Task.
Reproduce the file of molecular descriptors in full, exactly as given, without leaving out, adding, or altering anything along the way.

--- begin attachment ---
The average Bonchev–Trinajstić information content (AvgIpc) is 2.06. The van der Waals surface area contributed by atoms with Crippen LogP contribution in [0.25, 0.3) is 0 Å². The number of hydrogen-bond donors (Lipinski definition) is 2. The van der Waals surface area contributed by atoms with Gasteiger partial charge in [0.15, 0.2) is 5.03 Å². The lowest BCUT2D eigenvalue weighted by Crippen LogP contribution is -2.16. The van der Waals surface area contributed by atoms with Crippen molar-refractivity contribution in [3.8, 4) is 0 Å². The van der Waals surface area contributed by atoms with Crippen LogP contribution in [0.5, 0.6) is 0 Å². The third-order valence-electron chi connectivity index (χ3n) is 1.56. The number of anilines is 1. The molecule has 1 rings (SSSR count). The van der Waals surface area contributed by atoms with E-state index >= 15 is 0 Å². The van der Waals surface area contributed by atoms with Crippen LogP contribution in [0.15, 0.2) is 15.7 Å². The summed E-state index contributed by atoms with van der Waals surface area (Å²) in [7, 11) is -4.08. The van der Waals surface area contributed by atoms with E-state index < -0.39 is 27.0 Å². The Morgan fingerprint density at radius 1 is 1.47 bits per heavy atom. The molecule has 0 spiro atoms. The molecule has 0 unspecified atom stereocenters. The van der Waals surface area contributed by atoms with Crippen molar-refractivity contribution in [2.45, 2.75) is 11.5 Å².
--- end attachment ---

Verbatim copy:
The average Bonchev–Trinajstić information content (AvgIpc) is 2.06. The van der Waals surface area contributed by atoms with Crippen LogP contribution in [0.25, 0.3) is 0 Å². The number of hydrogen-bond donors (Lipinski definition) is 2. The van der Waals surface area contributed by atoms with Gasteiger partial charge in [0.15, 0.2) is 5.03 Å². The lowest BCUT2D eigenvalue weighted by Crippen LogP contribution is -2.16. The van der Waals surface area contributed by atoms with Crippen molar-refractivity contribution in [3.8, 4) is 0 Å². The van der Waals surface area contributed by atoms with Crippen LogP contribution in [0.5, 0.6) is 0 Å². The third-order valence-electron chi connectivity index (χ3n) is 1.56. The number of anilines is 1. The molecule has 1 rings (SSSR count). The van der Waals surface area contributed by atoms with E-state index >= 15 is 0 Å². The van der Waals surface area contributed by atoms with Crippen LogP contribution in [0.15, 0.2) is 15.7 Å². The summed E-state index contributed by atoms with van der Waals surface area (Å²) in [7, 11) is -4.08. The van der Waals surface area contributed by atoms with E-state index < -0.39 is 27.0 Å². The Morgan fingerprint density at radius 1 is 1.47 bits per heavy atom. The molecule has 0 spiro atoms. The molecule has 0 unspecified atom stereocenters. The van der Waals surface area contributed by atoms with Crippen molar-refractivity contribution in [2.45, 2.75) is 11.5 Å².